D.C.'s 'mayor for life' isn't fazed by latest controversy

Marion Barry says he isn't a political survivor. Through the convictions, a bundle of insensitive remarks, the D.C. Council's censure of him, a prison term and a 1977 shooting, Barry has remained the capital's most prolific -- and often derided -- voice.

But the Ward 8 councilman says he isn't a survivor. Instead, he describes himself as "one of the most successful elected officials in America."

Marion Barry has been an enduring figure in District politics for decades.
1978: Elected D.C. mayor; wins third term in 1986
January 1990: Videotaped smoking crack cocaine; charged with 14 counts, including perjury and cocaine possession
June 1990: Says he won't run for re-election in 1990
August 1990: Convicted of cocaine possession
October 1990: Sentenced to six months in prison
November 1990: Loses bid for council seat
1994: Wins fourth term as mayor of Washington
2002: Abandons run for council seat after police said they found traces of drugs in his car
2004: Elected as Ward 8 councilman
2005: Pleads guilty to federal tax charges; sentenced to probation in 2006
2008: Wins re-election as Ward 8 councilman
February 2009: Has kidney transplant
July 2009: Charged with stalking an ex-girlfriend; charges dropped days later
2010: Censured by D.C. Council for his role in directing a contract to his then-girlfriend
Tuesday: Defeats four opponents in Democratic primary; makes insensitive comments about Asian business owners at victory party
Thursday: Apologizes for remarks

"I'm doing God's work," Barry said in a Good Friday interview with The Washington Examiner. "I have made public service my ministry. God gave me a great brain, courage, charisma, vision and the kinds of things that make leaders."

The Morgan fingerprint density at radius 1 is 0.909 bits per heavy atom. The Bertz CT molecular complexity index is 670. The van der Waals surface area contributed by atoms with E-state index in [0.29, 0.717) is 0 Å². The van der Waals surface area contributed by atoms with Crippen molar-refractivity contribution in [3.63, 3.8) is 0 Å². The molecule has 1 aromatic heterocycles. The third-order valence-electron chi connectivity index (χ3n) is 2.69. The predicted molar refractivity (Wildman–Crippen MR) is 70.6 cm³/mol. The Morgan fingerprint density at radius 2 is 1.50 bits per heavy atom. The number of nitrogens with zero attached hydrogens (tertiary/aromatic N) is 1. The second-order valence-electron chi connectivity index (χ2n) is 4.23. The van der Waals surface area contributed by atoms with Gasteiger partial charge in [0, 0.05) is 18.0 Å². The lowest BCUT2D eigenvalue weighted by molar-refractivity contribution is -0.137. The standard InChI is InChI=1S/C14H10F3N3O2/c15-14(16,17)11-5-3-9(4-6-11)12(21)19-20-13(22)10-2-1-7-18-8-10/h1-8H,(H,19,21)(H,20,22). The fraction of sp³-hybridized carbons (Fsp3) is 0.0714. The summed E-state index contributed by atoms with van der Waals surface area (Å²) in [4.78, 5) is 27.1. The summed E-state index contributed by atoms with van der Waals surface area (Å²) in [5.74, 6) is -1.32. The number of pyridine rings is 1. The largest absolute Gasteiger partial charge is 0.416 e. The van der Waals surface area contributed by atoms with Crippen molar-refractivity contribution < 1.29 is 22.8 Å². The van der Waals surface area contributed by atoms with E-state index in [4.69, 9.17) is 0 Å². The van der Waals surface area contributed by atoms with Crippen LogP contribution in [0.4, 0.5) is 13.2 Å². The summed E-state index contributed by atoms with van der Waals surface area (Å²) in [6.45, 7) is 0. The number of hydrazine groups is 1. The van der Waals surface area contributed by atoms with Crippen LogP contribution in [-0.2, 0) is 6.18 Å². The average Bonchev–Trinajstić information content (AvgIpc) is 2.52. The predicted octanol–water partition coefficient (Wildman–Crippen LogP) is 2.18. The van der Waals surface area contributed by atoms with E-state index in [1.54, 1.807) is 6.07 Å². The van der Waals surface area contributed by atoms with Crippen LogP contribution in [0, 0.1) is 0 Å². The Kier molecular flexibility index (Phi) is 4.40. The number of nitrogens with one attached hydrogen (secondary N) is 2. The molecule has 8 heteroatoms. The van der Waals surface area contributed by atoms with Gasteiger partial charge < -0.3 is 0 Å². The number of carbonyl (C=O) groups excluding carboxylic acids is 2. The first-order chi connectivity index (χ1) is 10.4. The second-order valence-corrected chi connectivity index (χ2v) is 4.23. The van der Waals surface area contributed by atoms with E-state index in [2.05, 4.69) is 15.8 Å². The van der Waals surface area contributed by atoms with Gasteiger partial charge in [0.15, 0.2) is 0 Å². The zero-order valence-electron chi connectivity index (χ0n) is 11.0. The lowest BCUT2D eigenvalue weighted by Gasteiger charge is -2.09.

And for decades, a sufficient number of Washingtonians have agreed enough to vault him into power and keep him there. He has won 11 of the 12 elections he has entered, and he captured more than 70 percent of the vote in the past two Democratic primaries in which he was a candidate.

Ward 1 Councilman Jim Graham said Barry has been successful because of how much he is loved in his Southeast Washington ward, the District's poorest.

"I think that deep connection he has with this city and other people has carried him along. And people really care about him," Graham said. "He's become a very emotional person for a lot of people."

His most recent turn in the national spotlight -- which came last week after Barry said the city "has got to do something about these Asians coming in" -- didn't daunt him. He said the barrage of criticism, his initial defense and his sudden about-face didn't make Thursday, the day with the most scrutiny of his comments, a difficult moment.

"It wasn't challenging to me," Barry said. "I've had far more challenging days. On the scale of challenges, that's probably, maybe a two."

He said the firestorm didn't compare to the one he faced in 1990 after federal authorities charged him with 14 counts, including perjury and cocaine possession, after a sting operation in which Barry was videotaped smoking crack cocaine.

"The biggest challenge I've overcome is the FBI setting me up," Barry said. "People in Washington understood what they were trying to do."

But the obstacles for Barry haven't merely been political or legal. His health has been fragile for years, a status made clear by a 2009 kidney transplant.

"The fact that I've been here 76 years is in itself almost a miracle," Barry said. Still, the man once deemed "mayor for life" said he has no plans to retire.

"I'm a big thinker. I'm bright," Barry said. "I'm probably one of the most courageous, committed, get-things-done people ... I'm always fighting."

Examiner Staff Writer Liz Farmer contributed to this report.